• shouldn’t there be a scene here instead of summary?
  • did the author just make a mistake in her point of view?

Sometimes I want to go back to my old self who was not consciously aware of the distinctions between “alliteration,” “anaphora” and “assonance.”

Perhaps I have also mislaid my writer’s “voice.”

At a meeting of my amazing DC women’s writers group earlier this week, my writer pals unanimously concluded that while my writing has improved (they credit the classes I’ve been taking),  I seem to have lost some of my writer’s voice.

I’m not as snarky, not as sarcastic, not as candid, not as clever. Not as much me. Perhaps because every time I sit down to write I am too damn careful to use every bit of writerly craft I’ve been learning correctly.

Too much focus on craft = loss of authentic voice?

The supportive women in my group reassured me that I will – someday – recover my original voice. That once I get beyond this “wow, look what I learned today” phase of my writing career (which is, by the way, annoying the heck out of my husband), that the craft part will come more naturally and the authentic me part of it will return.

Will I also outgrow the “self-doubt” part as well? Or will I always be that person double-checking the transcript to see if my grade is correct?

I vote for the latter. Self-doubt is not easily outgrown. Look at this way: like many women, I will always –  effortlessly – get an “A” in self-doubt.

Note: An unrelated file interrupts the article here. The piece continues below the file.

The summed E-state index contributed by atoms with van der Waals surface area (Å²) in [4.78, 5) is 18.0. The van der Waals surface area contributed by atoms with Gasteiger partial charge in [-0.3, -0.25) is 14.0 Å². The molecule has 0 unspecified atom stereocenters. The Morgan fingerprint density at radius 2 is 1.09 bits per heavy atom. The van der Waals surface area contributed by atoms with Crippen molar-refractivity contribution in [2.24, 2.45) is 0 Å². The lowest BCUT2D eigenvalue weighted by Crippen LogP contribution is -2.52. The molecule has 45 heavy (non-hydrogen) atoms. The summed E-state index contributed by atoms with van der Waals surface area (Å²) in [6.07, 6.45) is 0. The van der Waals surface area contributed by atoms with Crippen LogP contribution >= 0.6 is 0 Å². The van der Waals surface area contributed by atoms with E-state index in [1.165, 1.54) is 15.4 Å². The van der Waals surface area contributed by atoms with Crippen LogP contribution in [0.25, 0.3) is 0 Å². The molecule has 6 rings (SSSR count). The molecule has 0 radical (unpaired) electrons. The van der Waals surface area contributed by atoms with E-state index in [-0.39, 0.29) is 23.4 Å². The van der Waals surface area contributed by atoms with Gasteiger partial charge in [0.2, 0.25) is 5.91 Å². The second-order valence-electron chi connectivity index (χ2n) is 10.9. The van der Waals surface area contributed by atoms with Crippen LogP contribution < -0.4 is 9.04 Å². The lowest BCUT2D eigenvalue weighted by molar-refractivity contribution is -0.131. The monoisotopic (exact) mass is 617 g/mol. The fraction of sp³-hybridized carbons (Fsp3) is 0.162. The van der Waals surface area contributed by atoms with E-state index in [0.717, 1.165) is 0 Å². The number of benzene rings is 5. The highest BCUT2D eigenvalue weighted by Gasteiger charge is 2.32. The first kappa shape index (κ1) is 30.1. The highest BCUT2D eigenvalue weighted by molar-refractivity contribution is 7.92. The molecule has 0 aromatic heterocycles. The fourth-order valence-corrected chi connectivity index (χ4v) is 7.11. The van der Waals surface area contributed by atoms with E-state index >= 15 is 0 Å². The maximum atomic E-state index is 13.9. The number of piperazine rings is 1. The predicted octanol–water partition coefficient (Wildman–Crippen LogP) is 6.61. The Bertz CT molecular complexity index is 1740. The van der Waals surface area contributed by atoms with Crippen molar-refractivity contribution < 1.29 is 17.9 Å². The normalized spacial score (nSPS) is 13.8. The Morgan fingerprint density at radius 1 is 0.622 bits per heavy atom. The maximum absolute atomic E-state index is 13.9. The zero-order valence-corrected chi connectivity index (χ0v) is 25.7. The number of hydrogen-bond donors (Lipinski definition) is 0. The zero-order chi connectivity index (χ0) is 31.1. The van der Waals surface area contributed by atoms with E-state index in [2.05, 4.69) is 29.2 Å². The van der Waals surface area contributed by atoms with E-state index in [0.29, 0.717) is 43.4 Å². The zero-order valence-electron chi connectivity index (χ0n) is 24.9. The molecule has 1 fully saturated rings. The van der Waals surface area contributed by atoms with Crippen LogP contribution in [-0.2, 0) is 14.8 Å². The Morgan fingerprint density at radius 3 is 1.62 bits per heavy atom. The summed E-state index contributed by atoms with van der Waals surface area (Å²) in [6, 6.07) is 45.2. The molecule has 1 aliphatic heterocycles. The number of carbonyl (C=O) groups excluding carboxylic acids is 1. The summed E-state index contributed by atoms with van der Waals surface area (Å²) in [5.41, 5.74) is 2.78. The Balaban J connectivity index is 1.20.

Filed under Blogging, Books, Communications, Education, Female Friends, Law School, Reading, Second Careers, Women, Writing

9 responses to “Not Writing Because I am a Writer: Self-Doubt as Self Story

  1. bonnie mitnick

    When i was choosing my freshman english topic to write, i deliberately and intentionally avoided my favorite authors so that i wouldnt have to ruin their wonderfulness by analyzing them to pieces. (J.D. Salinger, Hemingway). I chose Jean Cocteau because his play “Orpheus,” was my first encounter with personifying Greek mythology characters. I loved greek mythology from 7 th grade until high school. I dont remember what i learned from my paper, but i would read cocteau again if i could find him in the local library.( On a Kibbutz in israel) You are a good writer. You keep me riveted to the end of each post. Read Franny and Zooey. Write for your readers who have a library made of donations of books… Your loyal reader, Bracha Silverman

    בתאריך 8 במרץ 2017 20:15,‏ “Witty Worried and Wolf” כתב:

    > Nancy Wolf posted: ” Why, you may ask, have I not been writing posts for > this blog as frequently as I once did? When I started this blog in 2014, I > wrote one post a week. Every Thursday; very disciplined. Then once every > two weeks. Now it has slipped further. My friend Ca” >


  2. Laura Caffentzis